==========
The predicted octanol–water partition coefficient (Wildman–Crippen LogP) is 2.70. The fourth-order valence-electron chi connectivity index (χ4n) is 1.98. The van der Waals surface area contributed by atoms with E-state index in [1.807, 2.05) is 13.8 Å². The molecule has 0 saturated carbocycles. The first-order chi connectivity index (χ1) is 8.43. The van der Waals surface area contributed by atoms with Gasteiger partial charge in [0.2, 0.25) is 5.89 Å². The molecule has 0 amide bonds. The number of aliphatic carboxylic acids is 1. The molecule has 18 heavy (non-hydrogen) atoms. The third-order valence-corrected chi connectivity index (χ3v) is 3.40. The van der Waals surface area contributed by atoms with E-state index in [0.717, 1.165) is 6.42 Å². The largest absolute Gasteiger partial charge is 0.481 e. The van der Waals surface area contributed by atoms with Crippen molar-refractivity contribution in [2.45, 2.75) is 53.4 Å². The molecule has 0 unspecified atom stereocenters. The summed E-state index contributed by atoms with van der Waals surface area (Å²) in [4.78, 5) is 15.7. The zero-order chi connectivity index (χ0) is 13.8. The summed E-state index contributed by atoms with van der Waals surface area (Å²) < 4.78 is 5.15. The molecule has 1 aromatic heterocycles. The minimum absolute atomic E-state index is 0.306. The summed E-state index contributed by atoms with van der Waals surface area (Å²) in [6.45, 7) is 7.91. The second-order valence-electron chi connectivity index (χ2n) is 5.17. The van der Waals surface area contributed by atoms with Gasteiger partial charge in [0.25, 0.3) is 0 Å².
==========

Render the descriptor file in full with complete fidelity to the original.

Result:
The predicted octanol–water partition coefficient (Wildman–Crippen LogP) is 2.70. The fourth-order valence-electron chi connectivity index (χ4n) is 1.98. The van der Waals surface area contributed by atoms with E-state index in [1.807, 2.05) is 13.8 Å². The molecule has 0 saturated carbocycles. The first-order chi connectivity index (χ1) is 8.43. The van der Waals surface area contributed by atoms with Gasteiger partial charge in [0.2, 0.25) is 5.89 Å². The molecule has 0 amide bonds. The number of aliphatic carboxylic acids is 1. The molecule has 18 heavy (non-hydrogen) atoms. The third-order valence-corrected chi connectivity index (χ3v) is 3.40. The van der Waals surface area contributed by atoms with E-state index in [0.717, 1.165) is 6.42 Å². The largest absolute Gasteiger partial charge is 0.481 e. The van der Waals surface area contributed by atoms with Crippen molar-refractivity contribution in [2.45, 2.75) is 53.4 Å². The molecule has 0 unspecified atom stereocenters. The summed E-state index contributed by atoms with van der Waals surface area (Å²) in [4.78, 5) is 15.7. The zero-order chi connectivity index (χ0) is 13.8. The summed E-state index contributed by atoms with van der Waals surface area (Å²) < 4.78 is 5.15. The molecule has 1 aromatic heterocycles. The minimum absolute atomic E-state index is 0.306. The summed E-state index contributed by atoms with van der Waals surface area (Å²) in [6.45, 7) is 7.91. The second-order valence-electron chi connectivity index (χ2n) is 5.17. The van der Waals surface area contributed by atoms with Gasteiger partial charge in [0.25, 0.3) is 0 Å².